Germany and the USA are leading the world out of its crisis, but India is joining as a driving force. Whilst having achieved a reduction in unemployment, the UK clearly still needs to address its overall debt issues as well as its membership of the EU. If a social government destroys international confidence this could have a disastrous effect. French Prime Minister Manuel Valls noted that taxation of the population had been too high, while government had not been adequately cutting public spending. The Greek government wants to increase spending unrealistically in order to fulfil its election promises. Now they have an issue as to how to respect the unrealistic election pledges and at the same time satisfy the EU. These many uncertainties are causing quite a dilemma. Stock picking is extremely important as are real assets such as property and forestry. It is essential to buy wisely by carefully choosing well managed investments with growth potential.

The tax push of governments has left certain sectors with problems. Green energy has been hit hard by government cuts and lack of bank lending. New sources of investments are growing by way of crowd funding and investment funds. The restructuring of the banking industry has created new businesses and opportunities. The world is not short of money but of visionaries. Needless to say there are entrepreneurs, but the financial sector is suffocated by analysts with no real business experience playing with financial instruments and backtesting theories. These have a heavy impact on the market and market prices.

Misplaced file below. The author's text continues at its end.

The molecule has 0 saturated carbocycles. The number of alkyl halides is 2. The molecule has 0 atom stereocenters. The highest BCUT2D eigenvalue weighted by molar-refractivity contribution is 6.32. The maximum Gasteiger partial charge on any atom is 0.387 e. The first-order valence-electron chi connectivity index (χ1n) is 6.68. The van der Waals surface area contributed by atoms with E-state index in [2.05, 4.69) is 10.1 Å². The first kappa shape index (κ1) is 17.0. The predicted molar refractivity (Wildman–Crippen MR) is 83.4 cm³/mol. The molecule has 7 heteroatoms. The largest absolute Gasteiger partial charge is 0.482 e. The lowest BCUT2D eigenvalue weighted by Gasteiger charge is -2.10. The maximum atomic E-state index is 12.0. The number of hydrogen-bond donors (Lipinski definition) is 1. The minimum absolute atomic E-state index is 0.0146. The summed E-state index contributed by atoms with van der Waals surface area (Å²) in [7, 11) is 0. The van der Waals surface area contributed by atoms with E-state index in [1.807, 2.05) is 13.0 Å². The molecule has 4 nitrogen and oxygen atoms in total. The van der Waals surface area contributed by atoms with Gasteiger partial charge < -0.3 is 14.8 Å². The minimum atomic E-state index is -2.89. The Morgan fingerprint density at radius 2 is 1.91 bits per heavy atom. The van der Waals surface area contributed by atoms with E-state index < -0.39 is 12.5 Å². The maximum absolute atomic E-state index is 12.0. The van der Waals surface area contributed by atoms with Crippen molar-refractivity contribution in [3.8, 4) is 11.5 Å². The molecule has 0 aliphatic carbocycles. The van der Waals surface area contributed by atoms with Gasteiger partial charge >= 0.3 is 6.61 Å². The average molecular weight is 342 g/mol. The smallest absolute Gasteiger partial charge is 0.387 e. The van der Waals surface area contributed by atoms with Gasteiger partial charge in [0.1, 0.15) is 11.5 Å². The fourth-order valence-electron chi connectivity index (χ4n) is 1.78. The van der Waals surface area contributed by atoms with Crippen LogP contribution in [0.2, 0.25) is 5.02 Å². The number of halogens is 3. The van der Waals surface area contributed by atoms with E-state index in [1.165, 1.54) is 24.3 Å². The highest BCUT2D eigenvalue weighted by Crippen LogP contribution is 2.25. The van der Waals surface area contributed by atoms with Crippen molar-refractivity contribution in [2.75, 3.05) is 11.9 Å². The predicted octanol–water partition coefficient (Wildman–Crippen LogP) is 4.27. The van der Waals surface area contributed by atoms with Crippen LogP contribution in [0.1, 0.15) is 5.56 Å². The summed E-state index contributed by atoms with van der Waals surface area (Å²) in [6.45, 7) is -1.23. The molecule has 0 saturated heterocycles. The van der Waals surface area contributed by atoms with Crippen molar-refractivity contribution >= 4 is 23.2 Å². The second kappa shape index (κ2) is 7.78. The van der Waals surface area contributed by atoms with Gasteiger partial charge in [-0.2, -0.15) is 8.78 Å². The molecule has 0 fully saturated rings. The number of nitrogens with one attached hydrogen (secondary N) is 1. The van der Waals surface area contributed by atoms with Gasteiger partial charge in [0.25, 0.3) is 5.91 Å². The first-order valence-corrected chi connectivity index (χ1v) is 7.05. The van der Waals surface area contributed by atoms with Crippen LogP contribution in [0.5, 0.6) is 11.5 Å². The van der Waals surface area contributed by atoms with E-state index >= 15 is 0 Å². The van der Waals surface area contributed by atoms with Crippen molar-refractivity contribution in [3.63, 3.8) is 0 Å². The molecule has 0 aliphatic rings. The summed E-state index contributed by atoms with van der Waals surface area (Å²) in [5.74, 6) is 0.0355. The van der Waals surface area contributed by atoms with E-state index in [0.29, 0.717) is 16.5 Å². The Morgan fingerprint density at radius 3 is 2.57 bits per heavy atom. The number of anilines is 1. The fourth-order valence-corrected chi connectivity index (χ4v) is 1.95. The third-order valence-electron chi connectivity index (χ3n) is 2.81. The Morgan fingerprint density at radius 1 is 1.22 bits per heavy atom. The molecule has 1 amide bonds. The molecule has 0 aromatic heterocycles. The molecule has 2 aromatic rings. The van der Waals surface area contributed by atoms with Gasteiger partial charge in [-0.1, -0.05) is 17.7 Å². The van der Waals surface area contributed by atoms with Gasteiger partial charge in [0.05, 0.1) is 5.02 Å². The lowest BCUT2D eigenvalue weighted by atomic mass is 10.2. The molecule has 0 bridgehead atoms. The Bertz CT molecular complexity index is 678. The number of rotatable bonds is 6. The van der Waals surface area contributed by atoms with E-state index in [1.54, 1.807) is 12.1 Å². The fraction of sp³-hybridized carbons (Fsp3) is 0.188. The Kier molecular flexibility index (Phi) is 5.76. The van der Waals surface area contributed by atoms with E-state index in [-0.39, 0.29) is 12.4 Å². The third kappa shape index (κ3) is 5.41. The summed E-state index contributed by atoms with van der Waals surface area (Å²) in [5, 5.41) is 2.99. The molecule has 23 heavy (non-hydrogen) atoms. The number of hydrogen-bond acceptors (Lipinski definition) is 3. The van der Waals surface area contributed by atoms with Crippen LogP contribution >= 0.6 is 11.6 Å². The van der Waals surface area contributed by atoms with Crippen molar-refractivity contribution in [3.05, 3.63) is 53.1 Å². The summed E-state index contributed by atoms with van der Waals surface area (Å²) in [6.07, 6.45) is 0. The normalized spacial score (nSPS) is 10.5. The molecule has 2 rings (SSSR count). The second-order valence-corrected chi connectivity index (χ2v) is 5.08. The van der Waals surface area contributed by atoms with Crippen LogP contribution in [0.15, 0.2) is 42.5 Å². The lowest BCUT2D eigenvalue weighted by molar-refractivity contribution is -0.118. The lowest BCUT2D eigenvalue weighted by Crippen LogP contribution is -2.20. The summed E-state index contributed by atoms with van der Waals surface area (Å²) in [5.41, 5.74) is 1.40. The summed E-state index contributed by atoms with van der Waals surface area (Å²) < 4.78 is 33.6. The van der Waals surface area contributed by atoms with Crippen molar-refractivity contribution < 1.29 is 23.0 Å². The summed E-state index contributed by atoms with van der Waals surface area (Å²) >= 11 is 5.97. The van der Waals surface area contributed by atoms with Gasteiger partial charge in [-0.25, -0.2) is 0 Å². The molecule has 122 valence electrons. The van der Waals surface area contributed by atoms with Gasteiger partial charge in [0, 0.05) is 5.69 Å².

Conclusion

It is about time politicians and banks come to terms with the real world. Perhaps it should be an obligation for financial analysts and bankers to have at least two years in commerce or industry before assuming such roles to ensure they understand how the other half lives. So to, politicians should have two years apprenticeship work experience in industry or commerce in a decisionmaking role before they can become a member of parliament. As a result, they would hopefully understand more clearly the effect of inappropriate legislation.

As the world achieves economic growth, the slow performing European economies will be pulled along. It is not to the credit of domestic governments, but a global push towards demand. As this materialises, the stranglehold of taxation can be eased thereby unblocking the arteries so in need of lifeblood to survive. Let’s just hope that future politicians do not make the same mistakes of the past by stopping the circulation.

In conclusion, it is a brave person that dares to predict tomorrow. The fluctuation of currencies makes this even harder, as is evident from the growth slowdown in the USA due to the strengthening of the dollar. A solution could be hedging by direct investment into international commodities that are in constant demand, in this way mitigating the risk attributable to foreign exchange. Although this may not be very exciting, it at least ensures living on to fight another day and also reflect on the past.


Prof. Robert Anthony
Anthony & Cie, Sophia Antipolis, France
E: This email address is being protected from spambots. You need JavaScript enabled to view it.; W: www.antco.com

 

 

 

 

 


published: May 2015